(like pesticides, bisphenol-A*, and phthalates)
Endocrine disruptors (or hormone disruptors) are chemicals that are capable of disrupting the normal functioning of our endocrine and immune system. This disruption causes our hormones to become unbalanced, and our immune system to malfunction. Additionally, these chemicals are capable of affecting the human reproductive system, causing infertility, miscarriages, and abnormal development of the human fetus in a mother's uterus.
Hormone disruptors act by masquerading as endogenous (made in our own body) hormones. If the body sees the toxin as a 'hormone', it will allow that toxin to do the things in the body that the hormone does. So, for example, if the chemical is masquerading as estrogen (estrogenic), and the affected human happens to be a 7 year-old girl, premature puberty (breast development, menarche) may ensue.
Hormone disruptors can also disrupt the body's ability to make (and break down) it's own hormone. This would leave a shortage of hormone in some instances, and an excess of hormone in others. They can also block the body's ability to make and maintain hormone receptors.
In the end, these chemicals are like a monkey wrench in the very balanced hormone milieu of our body.
Hormones are essential to human survival, and species propagation. Estrogen, progesterone, testosterone, insulin, glucagon, and thyroxine (thyroid hormone) are all very well-known hormones. Our hormones are synthesized in various glands in our body. Then, when the conditions are "right" (and what is right for one hormone depends on the environment in our body), the gland releases it's hormone. The hormone circulates in the blood, and attaches to it's receptor. The receptor is located on the tissue or organ where the action of the hormone will take place. Once the hormone is attached to the receptor, a cascade of events leads to the desired action.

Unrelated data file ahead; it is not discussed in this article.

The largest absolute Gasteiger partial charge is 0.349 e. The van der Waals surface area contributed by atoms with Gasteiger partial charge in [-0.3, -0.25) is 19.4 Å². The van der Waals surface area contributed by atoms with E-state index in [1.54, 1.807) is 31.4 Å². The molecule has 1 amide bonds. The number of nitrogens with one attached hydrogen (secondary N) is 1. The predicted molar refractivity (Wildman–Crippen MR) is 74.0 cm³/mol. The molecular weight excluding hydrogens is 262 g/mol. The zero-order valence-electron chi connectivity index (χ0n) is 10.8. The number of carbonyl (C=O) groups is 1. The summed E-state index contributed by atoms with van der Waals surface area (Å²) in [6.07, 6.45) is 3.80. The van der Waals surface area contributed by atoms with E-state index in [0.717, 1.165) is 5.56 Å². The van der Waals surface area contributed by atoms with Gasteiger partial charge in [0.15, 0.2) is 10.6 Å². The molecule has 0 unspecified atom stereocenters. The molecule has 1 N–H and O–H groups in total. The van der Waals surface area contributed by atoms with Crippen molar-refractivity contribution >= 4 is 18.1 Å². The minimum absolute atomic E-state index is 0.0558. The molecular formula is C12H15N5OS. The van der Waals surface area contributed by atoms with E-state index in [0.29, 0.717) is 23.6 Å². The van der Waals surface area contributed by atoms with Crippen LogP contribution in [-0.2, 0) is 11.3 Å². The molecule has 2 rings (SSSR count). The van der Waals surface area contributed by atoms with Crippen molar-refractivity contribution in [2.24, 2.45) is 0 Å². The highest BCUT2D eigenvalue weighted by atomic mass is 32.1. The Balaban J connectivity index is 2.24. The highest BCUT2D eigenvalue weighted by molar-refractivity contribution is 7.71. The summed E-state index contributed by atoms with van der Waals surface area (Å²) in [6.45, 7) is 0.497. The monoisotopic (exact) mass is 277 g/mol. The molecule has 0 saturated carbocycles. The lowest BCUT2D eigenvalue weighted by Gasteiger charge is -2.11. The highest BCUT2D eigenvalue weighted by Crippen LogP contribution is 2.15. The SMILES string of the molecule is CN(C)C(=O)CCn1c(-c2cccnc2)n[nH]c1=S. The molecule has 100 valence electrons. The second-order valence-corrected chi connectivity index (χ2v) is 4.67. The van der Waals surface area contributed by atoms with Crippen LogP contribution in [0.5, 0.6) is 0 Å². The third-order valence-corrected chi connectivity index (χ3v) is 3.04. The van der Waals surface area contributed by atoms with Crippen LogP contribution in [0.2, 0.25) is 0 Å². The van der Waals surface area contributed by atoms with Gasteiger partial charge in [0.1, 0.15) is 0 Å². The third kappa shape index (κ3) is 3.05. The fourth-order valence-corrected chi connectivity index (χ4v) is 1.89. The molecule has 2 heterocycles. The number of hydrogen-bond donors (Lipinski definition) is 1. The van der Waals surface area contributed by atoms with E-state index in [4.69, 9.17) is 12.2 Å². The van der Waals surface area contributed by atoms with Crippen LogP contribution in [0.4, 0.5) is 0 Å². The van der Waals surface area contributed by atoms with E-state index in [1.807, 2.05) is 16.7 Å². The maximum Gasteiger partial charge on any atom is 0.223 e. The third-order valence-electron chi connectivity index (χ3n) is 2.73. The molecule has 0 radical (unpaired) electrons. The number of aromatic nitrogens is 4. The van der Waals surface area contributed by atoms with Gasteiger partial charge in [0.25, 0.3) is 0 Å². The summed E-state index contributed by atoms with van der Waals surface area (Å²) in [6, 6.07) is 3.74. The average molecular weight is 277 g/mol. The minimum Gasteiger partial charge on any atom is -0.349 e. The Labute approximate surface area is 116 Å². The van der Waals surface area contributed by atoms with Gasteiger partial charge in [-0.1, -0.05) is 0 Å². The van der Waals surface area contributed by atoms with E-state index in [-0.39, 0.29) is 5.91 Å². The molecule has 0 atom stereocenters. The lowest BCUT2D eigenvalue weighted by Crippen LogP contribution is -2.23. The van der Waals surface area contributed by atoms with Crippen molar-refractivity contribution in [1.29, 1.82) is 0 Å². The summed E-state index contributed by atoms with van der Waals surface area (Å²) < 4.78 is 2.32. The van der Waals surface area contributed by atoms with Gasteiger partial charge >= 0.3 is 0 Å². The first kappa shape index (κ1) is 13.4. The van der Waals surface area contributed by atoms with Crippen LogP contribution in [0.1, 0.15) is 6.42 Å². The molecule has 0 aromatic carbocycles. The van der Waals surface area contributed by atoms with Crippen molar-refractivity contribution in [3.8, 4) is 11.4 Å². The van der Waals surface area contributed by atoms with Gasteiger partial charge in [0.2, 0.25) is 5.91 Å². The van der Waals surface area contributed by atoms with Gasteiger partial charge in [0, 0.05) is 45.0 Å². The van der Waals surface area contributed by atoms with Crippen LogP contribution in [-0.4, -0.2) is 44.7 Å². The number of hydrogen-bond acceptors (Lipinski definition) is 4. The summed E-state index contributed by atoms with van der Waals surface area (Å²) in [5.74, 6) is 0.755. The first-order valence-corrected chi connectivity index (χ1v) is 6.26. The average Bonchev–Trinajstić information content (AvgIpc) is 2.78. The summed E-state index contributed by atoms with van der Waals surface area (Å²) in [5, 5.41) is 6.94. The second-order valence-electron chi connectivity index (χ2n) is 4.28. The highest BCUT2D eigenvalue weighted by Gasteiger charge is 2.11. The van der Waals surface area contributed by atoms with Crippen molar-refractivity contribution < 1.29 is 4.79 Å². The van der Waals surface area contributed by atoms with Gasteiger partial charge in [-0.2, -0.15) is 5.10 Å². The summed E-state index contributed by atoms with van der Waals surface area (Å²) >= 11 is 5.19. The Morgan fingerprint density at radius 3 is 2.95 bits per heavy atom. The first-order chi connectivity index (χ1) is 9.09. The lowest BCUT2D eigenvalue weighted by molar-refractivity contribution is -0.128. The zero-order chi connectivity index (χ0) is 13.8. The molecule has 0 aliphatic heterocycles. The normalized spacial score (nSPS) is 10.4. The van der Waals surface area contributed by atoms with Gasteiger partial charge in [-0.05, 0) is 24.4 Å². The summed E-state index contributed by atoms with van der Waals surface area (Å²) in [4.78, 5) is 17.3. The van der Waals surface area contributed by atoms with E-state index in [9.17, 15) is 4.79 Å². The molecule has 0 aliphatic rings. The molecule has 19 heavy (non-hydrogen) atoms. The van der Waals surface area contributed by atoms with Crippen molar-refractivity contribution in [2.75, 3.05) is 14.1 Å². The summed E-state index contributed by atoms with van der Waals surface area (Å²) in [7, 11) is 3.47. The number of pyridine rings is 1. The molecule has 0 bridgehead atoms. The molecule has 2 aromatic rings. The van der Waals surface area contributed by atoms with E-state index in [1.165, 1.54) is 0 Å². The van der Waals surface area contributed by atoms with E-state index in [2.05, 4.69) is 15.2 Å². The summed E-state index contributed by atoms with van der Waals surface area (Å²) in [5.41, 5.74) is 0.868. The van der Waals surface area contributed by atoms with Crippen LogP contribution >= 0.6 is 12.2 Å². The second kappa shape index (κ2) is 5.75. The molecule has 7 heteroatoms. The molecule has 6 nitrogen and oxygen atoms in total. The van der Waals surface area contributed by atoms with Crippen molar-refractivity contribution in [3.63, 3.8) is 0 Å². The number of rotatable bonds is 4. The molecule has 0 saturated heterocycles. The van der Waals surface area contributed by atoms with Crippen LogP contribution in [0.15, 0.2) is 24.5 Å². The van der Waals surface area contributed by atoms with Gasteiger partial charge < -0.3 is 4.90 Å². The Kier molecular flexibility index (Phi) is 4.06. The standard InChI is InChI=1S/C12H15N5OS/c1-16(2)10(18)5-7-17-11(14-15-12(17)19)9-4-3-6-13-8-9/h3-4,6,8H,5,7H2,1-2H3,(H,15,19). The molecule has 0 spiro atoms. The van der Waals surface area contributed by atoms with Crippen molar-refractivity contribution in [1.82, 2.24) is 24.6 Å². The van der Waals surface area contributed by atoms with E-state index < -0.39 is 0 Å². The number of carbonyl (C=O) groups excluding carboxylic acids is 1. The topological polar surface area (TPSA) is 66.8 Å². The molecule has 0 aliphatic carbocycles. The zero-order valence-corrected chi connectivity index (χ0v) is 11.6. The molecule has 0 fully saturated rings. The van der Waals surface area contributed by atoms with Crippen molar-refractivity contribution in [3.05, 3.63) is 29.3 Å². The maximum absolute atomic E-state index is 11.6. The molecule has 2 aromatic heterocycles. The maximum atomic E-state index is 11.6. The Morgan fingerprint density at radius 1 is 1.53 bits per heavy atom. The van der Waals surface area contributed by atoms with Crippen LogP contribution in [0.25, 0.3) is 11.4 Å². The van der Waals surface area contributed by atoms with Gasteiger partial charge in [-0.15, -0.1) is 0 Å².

For instance, in mammals, the sex hormones attach to receptors, and this attachment causes a fetus to either differentiate into a girl baby, or a boy baby. Testosterone is responsible for the development of a penis/scrotum, and other obvious *male* characteristics. Without testosterone (or without testosterone receptors, or in the presence of a *hormone disruptor* which blocks the action of testosterone) the male fetus cannot develop into a phenotypical male human. So the newborn will not have a penis (or the penis will not be fully developed or normally functioning). Additionally, there are many scientists who believe that the worldwide decline in sperm production in the last 50 years is attributed to the exposure of male fetuses to excess estrogenic chemicals in utero. This is what is known as demasulinization.
There is also speculation that testicular cancer, prostate cancer, and breast cancer are all increasing (despite medical advancement, and the entire "Thinking Pink" money-making brainwashing scam every October) because our exposure to estrogenic hormone disruptors are increasing.
Thyroid hormone is important to regulate our metabolism, and is important during growth and development of the brain. Without it, we die. Hormone disruptors may cause the thyroid hormone levels to decline, leading to hypothyroidism. Hypothyroidism causes many undesirable effects, such as hair loss, cold intolerance, and weight gain. In fetuses, thyroid hormone defiency is reported to cause delayed mental development and low IQ scores.
*bisphenol-A which is commonly found in plastics (some to make baby bottles) is a known hormone disruptor.